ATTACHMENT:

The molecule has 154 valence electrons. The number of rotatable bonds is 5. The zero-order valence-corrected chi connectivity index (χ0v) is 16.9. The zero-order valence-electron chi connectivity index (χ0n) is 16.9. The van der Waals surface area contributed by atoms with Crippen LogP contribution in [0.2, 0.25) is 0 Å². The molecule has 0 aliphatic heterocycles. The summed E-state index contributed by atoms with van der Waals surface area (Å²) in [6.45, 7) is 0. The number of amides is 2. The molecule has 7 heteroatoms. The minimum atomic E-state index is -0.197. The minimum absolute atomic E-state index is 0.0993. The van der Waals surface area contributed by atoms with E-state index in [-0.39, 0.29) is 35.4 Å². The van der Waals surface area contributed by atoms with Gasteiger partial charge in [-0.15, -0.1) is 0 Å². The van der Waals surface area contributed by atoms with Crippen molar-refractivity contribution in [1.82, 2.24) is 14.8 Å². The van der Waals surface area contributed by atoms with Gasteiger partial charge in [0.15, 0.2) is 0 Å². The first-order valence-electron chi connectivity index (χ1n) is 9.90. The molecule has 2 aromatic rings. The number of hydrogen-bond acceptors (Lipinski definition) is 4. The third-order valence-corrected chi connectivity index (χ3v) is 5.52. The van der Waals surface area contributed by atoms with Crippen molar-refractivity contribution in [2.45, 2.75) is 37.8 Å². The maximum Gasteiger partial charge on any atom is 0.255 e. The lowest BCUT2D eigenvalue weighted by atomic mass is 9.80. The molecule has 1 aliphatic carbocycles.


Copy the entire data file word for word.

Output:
The molecule has 154 valence electrons. The number of rotatable bonds is 5. The zero-order valence-corrected chi connectivity index (χ0v) is 16.9. The zero-order valence-electron chi connectivity index (χ0n) is 16.9. The van der Waals surface area contributed by atoms with Crippen LogP contribution in [0.2, 0.25) is 0 Å². The molecule has 0 aliphatic heterocycles. The summed E-state index contributed by atoms with van der Waals surface area (Å²) in [6.45, 7) is 0. The number of amides is 2. The molecule has 7 heteroatoms. The minimum atomic E-state index is -0.197. The minimum absolute atomic E-state index is 0.0993. The van der Waals surface area contributed by atoms with E-state index in [-0.39, 0.29) is 35.4 Å². The van der Waals surface area contributed by atoms with Gasteiger partial charge in [-0.15, -0.1) is 0 Å². The van der Waals surface area contributed by atoms with Crippen molar-refractivity contribution in [1.82, 2.24) is 14.8 Å². The van der Waals surface area contributed by atoms with Gasteiger partial charge in [0.15, 0.2) is 0 Å². The first-order valence-electron chi connectivity index (χ1n) is 9.90. The molecule has 2 aromatic rings. The number of hydrogen-bond acceptors (Lipinski definition) is 4. The third-order valence-corrected chi connectivity index (χ3v) is 5.52. The van der Waals surface area contributed by atoms with Crippen molar-refractivity contribution in [2.45, 2.75) is 37.8 Å². The maximum Gasteiger partial charge on any atom is 0.255 e. The lowest BCUT2D eigenvalue weighted by atomic mass is 9.80. The molecule has 1 aliphatic carbocycles.